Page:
If you’ve ever overeaten at an all-you-can-eat buffet just because you wanted to get what you paid for or nearly died of boredom at a terrible movie because you were compelled to “get your money’s” worth, then you’re familiar with the sunk cost fallacy. Basically, the sunk cost fallacy occurs when you make a decision based on the time and resources you’ve already committed and not on what would be the best way to spend your remaining time and energy. The sunk cost fallacy is usually applied to economics, but it can also pop up when you’re writing code or working on a new feature. Here are a few examples of sunk cost fallacy showing up in our workflow while programming.

Sloppy Code

Unless you’re the Yoda of programming, there’s going to be places where your code becomes unruly. This isn’t always the result of lack of effort (it’s nearly impossible to know exactly what every class or function will be responsible for six months down the road), but what often starts out as a “quick fix” usually ends up a labyrinth of code that has to be relearned each time you visit that problem area. The sunk cost fallacy happens when you continue to add to the inefficient code because you’ve already invested so much time into what’s there and because reworking the code would be a headache. The perspective you should take on the situation is weighing the time you’ll have to spend deciphering and adding to your spaghetti code in the future against how long it’ll take to rework it now.

Old Features

Right after releasing a prototype of Wufoo’s form building interface, we received some complaints from the Linux community that we were requiring a Flash 8 player to be installed (Macromedia! get on this!). We were already on a tight time frame, and Kevin had spent a lot of time learning and implementing the Flash 8 builder. One of the main arguments against switching was the large amount of time already invested, but we ultimately decided that you can’t live in the past. Ryan and Kevin probably spent three or four precious days completely rebuilding the interface in XHTML and JavaScript, but things turned out all right in the long run. In fact, we were actually able to make it even easier to use. If something in your application needs to be redone, don’t worry about how much time you’ve already invested, because that time is already gone. Instead, try to decide if reworking a feature is the best use of your time right now.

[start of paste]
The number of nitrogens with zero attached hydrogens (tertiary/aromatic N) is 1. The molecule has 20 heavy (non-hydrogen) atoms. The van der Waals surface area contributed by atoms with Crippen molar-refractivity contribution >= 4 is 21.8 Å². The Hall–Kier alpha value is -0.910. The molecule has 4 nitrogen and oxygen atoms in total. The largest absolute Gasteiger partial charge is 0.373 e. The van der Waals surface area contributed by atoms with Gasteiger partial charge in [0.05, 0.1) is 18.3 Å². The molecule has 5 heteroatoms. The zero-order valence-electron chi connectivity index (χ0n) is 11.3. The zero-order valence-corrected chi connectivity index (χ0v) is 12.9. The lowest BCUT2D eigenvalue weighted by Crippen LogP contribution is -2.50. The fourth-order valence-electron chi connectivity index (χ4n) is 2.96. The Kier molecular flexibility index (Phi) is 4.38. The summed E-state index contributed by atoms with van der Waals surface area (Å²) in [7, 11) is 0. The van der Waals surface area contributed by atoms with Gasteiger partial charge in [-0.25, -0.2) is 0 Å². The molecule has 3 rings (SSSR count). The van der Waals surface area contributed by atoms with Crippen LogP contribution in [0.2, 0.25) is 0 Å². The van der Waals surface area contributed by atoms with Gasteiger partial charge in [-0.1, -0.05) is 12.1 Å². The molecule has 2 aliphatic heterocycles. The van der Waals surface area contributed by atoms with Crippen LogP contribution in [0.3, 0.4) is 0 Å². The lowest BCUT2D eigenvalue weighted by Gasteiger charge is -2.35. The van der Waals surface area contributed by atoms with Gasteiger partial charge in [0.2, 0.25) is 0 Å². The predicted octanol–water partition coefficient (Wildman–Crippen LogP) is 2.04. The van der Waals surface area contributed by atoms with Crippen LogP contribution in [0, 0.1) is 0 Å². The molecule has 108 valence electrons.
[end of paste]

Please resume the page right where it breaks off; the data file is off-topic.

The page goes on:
New Features

Similar to old features, new features can also impair your judgment. One recent example of this was when I was working on a bug fix and saw the potential to not only fix the bug, but to also add some super cool new functionality. It was only after a day or so of programming the new feature that I asked Ryan and Kevin what they thought. They both told me it was a bad idea, but I argued that the feature should be finished since a day of programming was already invested. Looking back, it’s a good thing that I was overruled, and completing the unfinished feature would not have been the best use of my time. Users don’t care how much time was spent on a feature they don’t really want.

HTML Form Builder
Chris Campbell

Programming and The Sunk Cost Fallacy by Chris Campbell

This entry was posted 4 years ago and was filed under Notebooks.
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  1. Jamie Tibbetts · 4 years ago

    I wish more people subscribed to the sunk cost theory.

    The sunk cost fallacy really comes into play when you tell a new client that something of theirs needs to be completely redone and they resist because they spent a lot of money on it.

  2. John Topley · 4 years ago

    Very good points.

  3. Moss Collum · 4 years ago

    A bit of a tangent, but one of the most encouraging things I’ve seen lately is the blog of the programmer at Adobe who’s responsible for porting the Flash 9 player to Linux. (Your interface, though, is gorgeous in HTML and JavaScript.)

  4. Joshua Vaage · 4 years ago

    Now I’m staring to feel really bad about not doing those final clean ups I promised myself I would do. ‘quick fixes’… argh! I swear I will try harder. I must become a zen programmer. Good read.

  5. Joel · 4 years ago

    Great comments.

    BTW - why the retraction of wufoo v icebrrg?

  6. Chris Campbell · 4 years ago

    Hi Joel,

    The post didn’t really accomplish anything and we were just a little frustrated at the time.